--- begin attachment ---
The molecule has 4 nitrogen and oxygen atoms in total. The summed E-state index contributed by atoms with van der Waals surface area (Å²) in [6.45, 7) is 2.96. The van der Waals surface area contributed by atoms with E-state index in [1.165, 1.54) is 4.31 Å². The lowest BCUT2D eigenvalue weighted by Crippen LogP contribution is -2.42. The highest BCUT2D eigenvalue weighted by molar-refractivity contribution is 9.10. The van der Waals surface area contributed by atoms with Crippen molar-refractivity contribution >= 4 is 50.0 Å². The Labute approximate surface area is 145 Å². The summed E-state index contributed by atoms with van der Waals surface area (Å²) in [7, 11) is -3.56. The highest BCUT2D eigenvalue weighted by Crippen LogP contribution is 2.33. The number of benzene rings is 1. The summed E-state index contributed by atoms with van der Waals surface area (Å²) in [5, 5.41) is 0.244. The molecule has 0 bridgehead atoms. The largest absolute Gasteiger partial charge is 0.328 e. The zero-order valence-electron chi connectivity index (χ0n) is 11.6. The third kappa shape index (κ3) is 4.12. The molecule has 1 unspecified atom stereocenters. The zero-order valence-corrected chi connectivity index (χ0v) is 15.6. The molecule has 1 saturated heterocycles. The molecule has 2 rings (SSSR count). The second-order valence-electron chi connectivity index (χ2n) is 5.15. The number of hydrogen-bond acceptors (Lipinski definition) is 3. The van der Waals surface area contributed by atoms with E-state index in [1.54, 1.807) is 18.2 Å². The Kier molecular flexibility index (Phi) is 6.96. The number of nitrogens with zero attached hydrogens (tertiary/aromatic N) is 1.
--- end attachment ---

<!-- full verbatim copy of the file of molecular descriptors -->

The molecule has 4 nitrogen and oxygen atoms in total. The summed E-state index contributed by atoms with van der Waals surface area (Å²) in [6.45, 7) is 2.96. The van der Waals surface area contributed by atoms with E-state index in [1.165, 1.54) is 4.31 Å². The lowest BCUT2D eigenvalue weighted by Crippen LogP contribution is -2.42. The highest BCUT2D eigenvalue weighted by molar-refractivity contribution is 9.10. The van der Waals surface area contributed by atoms with Crippen molar-refractivity contribution >= 4 is 50.0 Å². The Labute approximate surface area is 145 Å². The summed E-state index contributed by atoms with van der Waals surface area (Å²) in [7, 11) is -3.56. The highest BCUT2D eigenvalue weighted by Crippen LogP contribution is 2.33. The number of benzene rings is 1. The summed E-state index contributed by atoms with van der Waals surface area (Å²) in [5, 5.41) is 0.244. The molecule has 0 bridgehead atoms. The largest absolute Gasteiger partial charge is 0.328 e. The zero-order valence-electron chi connectivity index (χ0n) is 11.6. The third kappa shape index (κ3) is 4.12. The molecule has 1 unspecified atom stereocenters. The zero-order valence-corrected chi connectivity index (χ0v) is 15.6. The molecule has 1 saturated heterocycles. The molecule has 2 rings (SSSR count). The second-order valence-electron chi connectivity index (χ2n) is 5.15. The number of hydrogen-bond acceptors (Lipinski definition) is 3. The van der Waals surface area contributed by atoms with E-state index in [1.54, 1.807) is 18.2 Å². The Kier molecular flexibility index (Phi) is 6.96. The number of nitrogens with zero attached hydrogens (tertiary/aromatic N) is 1.